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The Regina Jazz Society’s Saskatchewan Suite

A musical journey through the history of one of Canada’s most iconic landscapes

Saskatchewan Suite

Drive two hours due north from the northeastern corner of Montana, and you’ll find yourself in Regina, capital city of Saskatchewan. In the heart of the Canadian prairies, this province has seen the birth of some of Canada’s most successful jazz musicians: players who have helped define the Canadian jazz style through their work both at home and overseas. The Regina Jazz Society’s Saskatchewan Suite combines the history of a beautiful Canadian province with the exceptional talent of the musicians that call it their home. The performance is captured in an immersive DVD/CD combo package, double vinyl edition, and digital album.

Through this project, the Society seeks to communicate the beauty of Saskatchewan in the vernacular of jazz, by offering a live recording of a commissioned work by one of Canada’s most talented composers, Fred Stride. The concert in question was recorded at Casino Regina on December 28, 2019, and it featured many local and expatriate musicians of the province in a truly special performance of Stride’s composition. It was an evening that allowed a fantastic group of artists to tell Saskatchewan’s story through music for the first time.

The group of musicians on stage that night was one of the most impressive gatherings of talent in Saskatchewan’s history, and resulted in a caliber of performance unlikely to be replicated anytime soon. These were the players who grew up here, got their musical start here, and were then exported to every corner of the globe to share their craft. They were joined by other players who came here to live, teach, and perform because Saskatchewan affords them that grand opportunity.

Stride’s ingenious compositional style seems made for a piece like this. He proves himself able to establish any desired musical setting by painting atmospheric landscapes of sound, and then populating these scenes with rich instrumental characterizations that carry the narrative forward. Particularly noticeable is his treatment of the horn section, which belies his joy in working with the sonic possibilities provided by a big band. He layers the instruments into rich sonorities that form everything from dense, uncertain clusters to open, triumphant harmonies that support the more climactic moments in the work.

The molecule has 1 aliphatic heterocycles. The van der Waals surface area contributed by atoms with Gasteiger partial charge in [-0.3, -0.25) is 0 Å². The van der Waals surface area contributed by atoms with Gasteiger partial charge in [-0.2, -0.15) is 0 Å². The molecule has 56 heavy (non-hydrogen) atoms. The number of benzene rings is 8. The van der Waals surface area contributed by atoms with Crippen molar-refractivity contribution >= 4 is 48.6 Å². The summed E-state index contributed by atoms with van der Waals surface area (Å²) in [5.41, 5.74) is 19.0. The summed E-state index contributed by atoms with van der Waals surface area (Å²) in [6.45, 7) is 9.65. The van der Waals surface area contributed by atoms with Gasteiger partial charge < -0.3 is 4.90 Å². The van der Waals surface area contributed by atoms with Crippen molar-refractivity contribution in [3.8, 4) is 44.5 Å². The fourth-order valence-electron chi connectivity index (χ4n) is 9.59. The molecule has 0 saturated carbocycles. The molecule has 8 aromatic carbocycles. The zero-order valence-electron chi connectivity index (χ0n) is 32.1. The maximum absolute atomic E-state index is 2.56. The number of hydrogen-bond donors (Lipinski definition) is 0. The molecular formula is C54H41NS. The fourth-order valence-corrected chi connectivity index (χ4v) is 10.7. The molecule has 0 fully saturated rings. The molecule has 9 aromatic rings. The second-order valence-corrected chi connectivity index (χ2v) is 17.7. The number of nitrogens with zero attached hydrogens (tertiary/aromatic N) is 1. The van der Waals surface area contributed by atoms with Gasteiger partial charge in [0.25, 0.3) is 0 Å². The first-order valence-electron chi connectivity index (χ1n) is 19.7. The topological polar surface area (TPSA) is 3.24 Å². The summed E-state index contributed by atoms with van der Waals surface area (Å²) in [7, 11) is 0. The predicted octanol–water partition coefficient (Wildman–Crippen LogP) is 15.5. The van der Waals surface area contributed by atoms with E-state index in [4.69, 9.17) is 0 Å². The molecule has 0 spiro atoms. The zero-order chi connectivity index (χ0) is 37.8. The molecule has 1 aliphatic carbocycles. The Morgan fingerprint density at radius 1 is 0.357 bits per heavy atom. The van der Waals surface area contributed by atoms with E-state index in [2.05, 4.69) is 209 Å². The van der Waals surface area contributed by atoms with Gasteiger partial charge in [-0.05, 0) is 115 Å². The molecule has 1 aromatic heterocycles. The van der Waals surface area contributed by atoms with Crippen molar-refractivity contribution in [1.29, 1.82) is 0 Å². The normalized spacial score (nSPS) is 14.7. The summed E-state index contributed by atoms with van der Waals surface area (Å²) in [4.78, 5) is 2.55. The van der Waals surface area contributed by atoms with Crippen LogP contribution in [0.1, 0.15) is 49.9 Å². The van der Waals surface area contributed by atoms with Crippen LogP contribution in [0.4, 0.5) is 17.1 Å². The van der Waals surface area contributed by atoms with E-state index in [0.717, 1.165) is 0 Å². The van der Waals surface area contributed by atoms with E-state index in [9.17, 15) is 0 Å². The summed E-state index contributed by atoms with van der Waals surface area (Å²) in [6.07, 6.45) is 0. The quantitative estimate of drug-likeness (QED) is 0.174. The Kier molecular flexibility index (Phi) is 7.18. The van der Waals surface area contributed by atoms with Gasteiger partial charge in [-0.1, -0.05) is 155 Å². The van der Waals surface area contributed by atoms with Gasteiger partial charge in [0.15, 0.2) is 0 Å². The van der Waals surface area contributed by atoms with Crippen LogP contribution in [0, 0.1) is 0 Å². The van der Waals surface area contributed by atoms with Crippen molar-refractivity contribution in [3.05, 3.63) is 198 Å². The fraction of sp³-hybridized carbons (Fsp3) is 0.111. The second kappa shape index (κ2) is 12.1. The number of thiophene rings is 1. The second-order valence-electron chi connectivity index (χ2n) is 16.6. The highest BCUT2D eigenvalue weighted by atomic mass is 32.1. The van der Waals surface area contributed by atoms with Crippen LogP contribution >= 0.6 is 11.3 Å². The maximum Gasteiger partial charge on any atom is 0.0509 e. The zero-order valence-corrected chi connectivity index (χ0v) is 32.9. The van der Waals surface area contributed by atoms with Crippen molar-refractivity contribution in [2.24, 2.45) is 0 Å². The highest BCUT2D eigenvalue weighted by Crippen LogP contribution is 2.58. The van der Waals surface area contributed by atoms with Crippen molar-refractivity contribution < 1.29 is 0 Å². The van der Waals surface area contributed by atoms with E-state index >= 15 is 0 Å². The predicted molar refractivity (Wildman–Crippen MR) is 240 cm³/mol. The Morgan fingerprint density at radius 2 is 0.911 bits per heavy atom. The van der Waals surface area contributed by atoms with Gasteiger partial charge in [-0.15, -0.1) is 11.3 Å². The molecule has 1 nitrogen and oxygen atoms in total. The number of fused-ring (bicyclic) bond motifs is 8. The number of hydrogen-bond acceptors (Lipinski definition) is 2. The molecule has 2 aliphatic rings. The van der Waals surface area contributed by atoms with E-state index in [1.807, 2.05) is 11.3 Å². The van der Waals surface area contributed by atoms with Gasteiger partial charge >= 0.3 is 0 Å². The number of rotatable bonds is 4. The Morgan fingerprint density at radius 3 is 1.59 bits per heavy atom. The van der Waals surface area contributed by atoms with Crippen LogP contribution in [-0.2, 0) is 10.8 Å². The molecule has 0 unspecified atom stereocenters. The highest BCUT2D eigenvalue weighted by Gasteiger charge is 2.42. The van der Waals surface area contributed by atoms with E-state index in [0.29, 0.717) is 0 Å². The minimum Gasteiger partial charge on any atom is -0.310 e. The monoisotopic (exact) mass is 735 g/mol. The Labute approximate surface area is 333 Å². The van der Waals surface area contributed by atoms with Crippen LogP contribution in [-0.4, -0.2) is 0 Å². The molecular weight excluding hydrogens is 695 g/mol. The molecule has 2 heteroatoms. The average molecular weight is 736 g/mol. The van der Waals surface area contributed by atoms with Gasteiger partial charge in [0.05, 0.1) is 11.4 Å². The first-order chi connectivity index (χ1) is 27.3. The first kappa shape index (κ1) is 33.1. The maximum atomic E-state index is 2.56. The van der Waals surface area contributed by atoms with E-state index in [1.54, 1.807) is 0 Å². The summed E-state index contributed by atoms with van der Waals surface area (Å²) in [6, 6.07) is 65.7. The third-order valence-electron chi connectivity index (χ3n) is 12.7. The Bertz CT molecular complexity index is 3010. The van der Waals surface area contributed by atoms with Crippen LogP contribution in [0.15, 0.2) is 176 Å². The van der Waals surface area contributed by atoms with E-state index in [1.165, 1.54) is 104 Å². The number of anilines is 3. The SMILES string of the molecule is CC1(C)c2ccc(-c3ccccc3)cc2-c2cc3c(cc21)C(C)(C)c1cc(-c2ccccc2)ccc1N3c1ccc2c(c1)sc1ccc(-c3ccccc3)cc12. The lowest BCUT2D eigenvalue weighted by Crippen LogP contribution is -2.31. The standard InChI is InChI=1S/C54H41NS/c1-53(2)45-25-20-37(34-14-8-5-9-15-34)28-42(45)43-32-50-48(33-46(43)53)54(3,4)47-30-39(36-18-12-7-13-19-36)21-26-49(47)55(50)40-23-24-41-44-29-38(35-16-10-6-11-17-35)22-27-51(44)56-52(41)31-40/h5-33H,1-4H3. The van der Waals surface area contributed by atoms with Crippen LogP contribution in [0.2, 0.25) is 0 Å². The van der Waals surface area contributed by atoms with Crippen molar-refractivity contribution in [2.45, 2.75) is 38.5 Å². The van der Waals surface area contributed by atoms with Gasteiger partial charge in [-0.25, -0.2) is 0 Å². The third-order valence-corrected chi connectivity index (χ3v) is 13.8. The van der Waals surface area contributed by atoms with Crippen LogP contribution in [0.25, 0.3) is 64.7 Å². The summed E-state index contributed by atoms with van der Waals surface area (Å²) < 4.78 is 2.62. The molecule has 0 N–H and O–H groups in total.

The composer’s ability to draw on different effects at will and move between them in seamless and surprising ways results in many of the piece’s highlights, and this emotional range makes for engaging storytelling. Add to this the ear-catching melodies that interact to summon moments of conflict and harmony, and we’re left with a rich tapestry of musical narrative that eloquently communicates Saskatchewan’s history.

Stride’s capacity to not only create his own style but also mimic others is put on full display in the final movement of the suite, which uses the chords of Gershwin’s “I Got Rhythm” as a vehicle to explore the evolution of jazz from Scott Joplin all the way to Miles Davis. Of course, not all the genius is Stride’s alone. The array of solo talent present in this ensemble is brought to bear with great effect throughout, and each player certainly has his day in the sun, with the freedom and support to produce some truly astonishing moments.

The stories that Stride’s suite tells are the stories of everyone living here and all those that have gone before us. It is more than 150 years of narrative threads, weaving the canvas of our history since the days when Saskatchewan was ruled by the thundering hooves of the buffalo. It tells the story of how people arrived here. You will hear the train whistle bringing all the various settlers and immigrants to the province. It tells of the initial clash of cultures, followed by the important journey toward inclusiveness that has culminated in our society today. It tells the story of the seasons. You will hear the biting sounds of winter, the fierce wind howling at you over the brittle crunch of snow underfoot. You will also hear the soft, carefree nights of summer, with their cool refreshing breeze and an orchestra of frogs croaking, crickets chirping, and songbirds singing sweet lullabies.

Over the course of this suite, you’ll hear that Saskatchewan folk are farmers, businesspeople, potash workers, railroaders, hockey players, storytellers, writers, artists, and soldiers marching off to war. We are all the Saskatchewan story, and that is what Saskatchewan Suite is all about. This is the most novel, ambitious, progressive, and challenging project in the history of the Regina Jazz Society, and they are thrilled at the opportunity to share it with the world.

This article is sponsored by Chronograph Records.